Saturday, May 14, 2005

WAL-MART'S ADVERTISEMENT comparing a proposed Arizona ordinance that would prevent Wal-Mart from opening a store in Flagstaff to Nazi book burning has created such a storm of outrage that Wal-Mart has been forced to officially apologize.

Wal-Mart Stores Inc. said yesterday that it made a "terrible" mistake in approving a recent newspaper advertisement that equated a proposed Arizona zoning ordinance with Nazi book-burning.

The full-page advertisement included a 1933 photo of people throwing books on a pyre at Berlin's Opernplatz. It was run as part of a campaign against a Flagstaff ballot proposal that would restrict Wal-Mart from expanding a local store to include a grocery.
The ad, which ran May 8 in the Arizona Daily Sun, was "reviewed and approved by Wal-Mart, but we did not know what the photo was from. We obviously should have asked more questions," said Daphne Moore, Wal-Mart's director of community affairs. She said the company will also issue a letter of apology to the Arizona Anti-Defamation League.

The ADL, members of Congress and the United Food and Commercial Workers International Union criticized the company for the advertisement.

"It's not the imagery itself. It trivializes the Nazis and what they did. And to try to attach that imagery to a municipal election goes beyond distasteful," said Bill Straus, Arizona regional director for the ADL.

In the blogging world, so far I have only seen two posts about the Wal-Mart ad -- by Echidne, writing on Duncan's blog, and by Monsterfodder on Daily Kos. Both have a sentence about the Nazi imagery in the ad and then quote from media sources about it.

Obviously, it's both outrageous and deeply offensive that Wal-Mart would compare an Arizona law keeping out big-box stores to Nazi book-burning. But, as the Arizona Daily Sun makes clear, the people responsible for this ad reveal, even as they say they know what they did was wrong, that they lack any real understanding of the underlying issue.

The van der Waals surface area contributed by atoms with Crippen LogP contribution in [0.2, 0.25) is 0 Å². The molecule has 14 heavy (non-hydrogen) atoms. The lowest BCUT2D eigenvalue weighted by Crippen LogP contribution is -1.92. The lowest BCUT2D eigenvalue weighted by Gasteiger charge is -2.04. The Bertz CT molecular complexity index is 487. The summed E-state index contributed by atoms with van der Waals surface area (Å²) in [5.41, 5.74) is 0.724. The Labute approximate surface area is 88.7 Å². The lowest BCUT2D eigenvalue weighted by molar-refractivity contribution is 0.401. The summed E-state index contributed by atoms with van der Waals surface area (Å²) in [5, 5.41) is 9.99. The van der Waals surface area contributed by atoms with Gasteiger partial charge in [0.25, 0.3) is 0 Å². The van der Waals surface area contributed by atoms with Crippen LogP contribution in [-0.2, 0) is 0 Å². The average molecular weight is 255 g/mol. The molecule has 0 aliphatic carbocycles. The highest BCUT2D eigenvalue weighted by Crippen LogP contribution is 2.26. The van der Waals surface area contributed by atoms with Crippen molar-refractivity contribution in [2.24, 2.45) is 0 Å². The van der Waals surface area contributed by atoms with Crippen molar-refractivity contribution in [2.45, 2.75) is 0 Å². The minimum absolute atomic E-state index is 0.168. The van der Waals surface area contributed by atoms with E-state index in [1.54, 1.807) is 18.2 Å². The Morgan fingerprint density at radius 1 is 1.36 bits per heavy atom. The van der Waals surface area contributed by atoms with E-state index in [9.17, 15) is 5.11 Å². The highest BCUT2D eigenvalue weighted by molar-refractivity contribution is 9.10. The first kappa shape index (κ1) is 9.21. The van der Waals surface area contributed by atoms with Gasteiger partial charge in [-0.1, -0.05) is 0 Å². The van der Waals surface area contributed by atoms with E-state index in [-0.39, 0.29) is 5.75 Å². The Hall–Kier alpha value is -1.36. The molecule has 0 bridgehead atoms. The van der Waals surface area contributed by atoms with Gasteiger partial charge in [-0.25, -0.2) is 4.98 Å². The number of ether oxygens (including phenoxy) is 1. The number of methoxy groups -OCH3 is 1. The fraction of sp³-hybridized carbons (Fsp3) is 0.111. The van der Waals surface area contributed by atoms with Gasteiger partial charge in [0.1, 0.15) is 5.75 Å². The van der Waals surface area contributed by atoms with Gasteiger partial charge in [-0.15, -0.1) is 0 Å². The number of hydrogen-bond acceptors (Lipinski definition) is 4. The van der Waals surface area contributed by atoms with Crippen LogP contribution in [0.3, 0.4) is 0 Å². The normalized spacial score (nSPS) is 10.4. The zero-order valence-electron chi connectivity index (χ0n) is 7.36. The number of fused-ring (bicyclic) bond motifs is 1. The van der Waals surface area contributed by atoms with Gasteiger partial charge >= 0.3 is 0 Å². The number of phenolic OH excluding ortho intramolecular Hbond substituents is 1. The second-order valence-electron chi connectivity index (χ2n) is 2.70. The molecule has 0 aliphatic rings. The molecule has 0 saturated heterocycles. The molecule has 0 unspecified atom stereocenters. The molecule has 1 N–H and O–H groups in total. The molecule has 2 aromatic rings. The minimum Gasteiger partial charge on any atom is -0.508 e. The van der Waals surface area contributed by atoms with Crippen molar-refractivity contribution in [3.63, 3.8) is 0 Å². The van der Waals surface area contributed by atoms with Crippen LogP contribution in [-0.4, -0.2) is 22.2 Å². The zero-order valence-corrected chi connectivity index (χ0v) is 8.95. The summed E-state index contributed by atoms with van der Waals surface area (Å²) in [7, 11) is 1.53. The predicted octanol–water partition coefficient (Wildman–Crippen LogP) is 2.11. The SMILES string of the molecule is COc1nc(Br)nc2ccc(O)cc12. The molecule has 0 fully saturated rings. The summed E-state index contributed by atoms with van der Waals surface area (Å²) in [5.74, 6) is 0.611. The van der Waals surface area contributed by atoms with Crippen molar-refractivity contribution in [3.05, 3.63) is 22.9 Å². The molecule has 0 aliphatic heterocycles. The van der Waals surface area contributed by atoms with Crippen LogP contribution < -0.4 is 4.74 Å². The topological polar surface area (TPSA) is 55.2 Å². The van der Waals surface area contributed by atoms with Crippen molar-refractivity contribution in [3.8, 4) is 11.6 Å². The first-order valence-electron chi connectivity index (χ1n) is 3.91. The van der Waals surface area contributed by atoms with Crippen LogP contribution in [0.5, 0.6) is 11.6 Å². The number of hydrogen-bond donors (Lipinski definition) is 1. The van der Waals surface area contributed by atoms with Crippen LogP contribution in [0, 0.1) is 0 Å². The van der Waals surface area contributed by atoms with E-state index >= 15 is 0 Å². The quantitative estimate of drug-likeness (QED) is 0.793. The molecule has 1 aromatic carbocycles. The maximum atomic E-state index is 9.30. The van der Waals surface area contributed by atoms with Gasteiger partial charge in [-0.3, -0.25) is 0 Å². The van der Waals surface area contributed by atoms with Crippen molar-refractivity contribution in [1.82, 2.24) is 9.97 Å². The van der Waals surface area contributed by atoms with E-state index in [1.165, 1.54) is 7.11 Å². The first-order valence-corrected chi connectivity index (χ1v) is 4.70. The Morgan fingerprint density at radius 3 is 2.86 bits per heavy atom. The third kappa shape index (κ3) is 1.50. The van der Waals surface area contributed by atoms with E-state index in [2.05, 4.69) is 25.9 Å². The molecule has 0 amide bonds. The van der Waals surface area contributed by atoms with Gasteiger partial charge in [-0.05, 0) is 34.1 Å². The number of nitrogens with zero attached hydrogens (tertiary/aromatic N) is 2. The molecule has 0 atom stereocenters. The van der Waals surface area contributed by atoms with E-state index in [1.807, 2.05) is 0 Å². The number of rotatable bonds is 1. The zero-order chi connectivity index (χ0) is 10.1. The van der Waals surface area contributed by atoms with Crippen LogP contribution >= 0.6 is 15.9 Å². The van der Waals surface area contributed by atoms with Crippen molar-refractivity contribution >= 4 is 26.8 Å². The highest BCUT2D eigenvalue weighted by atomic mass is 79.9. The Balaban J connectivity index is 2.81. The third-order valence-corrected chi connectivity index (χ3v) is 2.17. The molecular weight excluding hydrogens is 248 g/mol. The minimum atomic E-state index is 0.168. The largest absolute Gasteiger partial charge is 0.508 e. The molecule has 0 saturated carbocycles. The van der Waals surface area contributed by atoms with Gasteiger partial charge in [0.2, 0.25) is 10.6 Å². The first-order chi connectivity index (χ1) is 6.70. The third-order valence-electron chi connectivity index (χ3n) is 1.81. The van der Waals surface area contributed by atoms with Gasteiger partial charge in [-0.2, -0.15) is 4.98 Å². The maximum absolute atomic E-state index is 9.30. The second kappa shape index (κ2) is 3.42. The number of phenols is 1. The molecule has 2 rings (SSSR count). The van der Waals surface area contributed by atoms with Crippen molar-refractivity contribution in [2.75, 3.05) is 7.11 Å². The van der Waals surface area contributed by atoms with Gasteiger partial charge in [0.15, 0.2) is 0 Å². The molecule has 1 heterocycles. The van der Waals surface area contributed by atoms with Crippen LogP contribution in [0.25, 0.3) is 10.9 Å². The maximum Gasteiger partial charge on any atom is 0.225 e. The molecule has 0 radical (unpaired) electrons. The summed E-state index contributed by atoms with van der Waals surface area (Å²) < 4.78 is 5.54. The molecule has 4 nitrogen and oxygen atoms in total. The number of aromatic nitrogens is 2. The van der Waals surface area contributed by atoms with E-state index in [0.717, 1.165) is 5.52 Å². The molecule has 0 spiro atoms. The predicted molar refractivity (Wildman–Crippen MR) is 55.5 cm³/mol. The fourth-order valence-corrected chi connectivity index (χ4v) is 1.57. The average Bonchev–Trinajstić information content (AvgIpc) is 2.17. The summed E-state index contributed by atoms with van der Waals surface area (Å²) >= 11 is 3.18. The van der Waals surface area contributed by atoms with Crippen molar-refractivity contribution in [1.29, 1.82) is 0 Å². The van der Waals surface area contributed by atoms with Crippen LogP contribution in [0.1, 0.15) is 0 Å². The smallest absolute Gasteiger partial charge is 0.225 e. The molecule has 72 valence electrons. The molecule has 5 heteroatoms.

The ad was paid for by Protect Flagstaff's Future, which has received more than $280,000 from Wal-Mart for the campaign, and produced by High Ground, Inc., a Phoenix-based firm that has a retainer with Wal-Mart and was hired by the corporation to produce the ads.

Wal-Mart Regional Community Affairs Director Pete Kanelos had originally declined to comment on the ad because he said he had not seen it.

But High Ground, Inc. President Chuck Coughlin said Friday he believed Kanelos had seen the ad, and a Wal-Mart spokesperson said Friday the company was prepared to apologize.

"The ad was approved by Wal-Mart," said Daphne Moore, director of community affairs for Wal-Mart. "What's important right now is that we apologize and apologize to the right individuals."

An ad from Wal-Mart with the company's apology will run this weekend, she said. A letter to the Anti-Defamation League also will be issued.

High Ground, Inc. also designed an apology ad, paid for separately, that would address Flagstaff voters in Sunday's edition.

But late Friday there was a change in plans. "We're just going to let Wal-Mart's ad run," Coughlin said.


The photo is found on the National Holocaust Museum Web site, but Coughlin had said he was unaware the photo in the ad was from a Nazi book burning and pointed the finger of blame at "our graphics guy."

"We believed it was a Southern book burning," he said.
The company, though, still intends to write a letter of apology to the ADL, he said.
The italics are mine; and the heading above that section says it all. To my mind, the assumption contained in that sentence, "We believed it was a Southern book burning," is the most alarming part of this entire episode.

No comments: